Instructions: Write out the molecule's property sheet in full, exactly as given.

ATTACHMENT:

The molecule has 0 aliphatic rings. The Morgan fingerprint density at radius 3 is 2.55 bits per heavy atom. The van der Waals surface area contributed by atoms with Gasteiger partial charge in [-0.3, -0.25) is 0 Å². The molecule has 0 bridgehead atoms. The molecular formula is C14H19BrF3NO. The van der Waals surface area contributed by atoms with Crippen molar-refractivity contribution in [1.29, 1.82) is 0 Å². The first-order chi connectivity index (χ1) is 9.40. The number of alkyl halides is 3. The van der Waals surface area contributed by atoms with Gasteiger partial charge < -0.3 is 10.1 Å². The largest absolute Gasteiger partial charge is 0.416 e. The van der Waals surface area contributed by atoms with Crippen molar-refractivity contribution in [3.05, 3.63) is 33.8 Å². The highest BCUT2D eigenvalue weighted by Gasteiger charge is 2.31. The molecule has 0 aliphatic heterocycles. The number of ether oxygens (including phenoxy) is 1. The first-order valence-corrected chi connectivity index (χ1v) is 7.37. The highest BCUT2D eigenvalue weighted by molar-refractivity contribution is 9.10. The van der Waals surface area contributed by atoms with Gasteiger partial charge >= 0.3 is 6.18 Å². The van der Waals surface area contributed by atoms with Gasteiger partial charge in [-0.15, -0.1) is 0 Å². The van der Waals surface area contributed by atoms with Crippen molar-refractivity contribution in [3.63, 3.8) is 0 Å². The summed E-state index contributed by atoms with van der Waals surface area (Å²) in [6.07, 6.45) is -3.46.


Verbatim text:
The molecule has 0 aliphatic rings. The Morgan fingerprint density at radius 3 is 2.55 bits per heavy atom. The van der Waals surface area contributed by atoms with Gasteiger partial charge in [-0.3, -0.25) is 0 Å². The molecule has 0 bridgehead atoms. The molecular formula is C14H19BrF3NO. The van der Waals surface area contributed by atoms with Crippen molar-refractivity contribution in [1.29, 1.82) is 0 Å². The first-order chi connectivity index (χ1) is 9.40. The number of alkyl halides is 3. The van der Waals surface area contributed by atoms with Gasteiger partial charge < -0.3 is 10.1 Å². The largest absolute Gasteiger partial charge is 0.416 e. The van der Waals surface area contributed by atoms with Crippen molar-refractivity contribution in [3.05, 3.63) is 33.8 Å². The highest BCUT2D eigenvalue weighted by Gasteiger charge is 2.31. The molecule has 0 aliphatic heterocycles. The number of ether oxygens (including phenoxy) is 1. The first-order valence-corrected chi connectivity index (χ1v) is 7.37. The highest BCUT2D eigenvalue weighted by molar-refractivity contribution is 9.10. The van der Waals surface area contributed by atoms with Gasteiger partial charge >= 0.3 is 6.18 Å². The van der Waals surface area contributed by atoms with Gasteiger partial charge in [-0.15, -0.1) is 0 Å². The van der Waals surface area contributed by atoms with Crippen molar-refractivity contribution in [3.63, 3.8) is 0 Å². The summed E-state index contributed by atoms with van der Waals surface area (Å²) in [6.07, 6.45) is -3.46.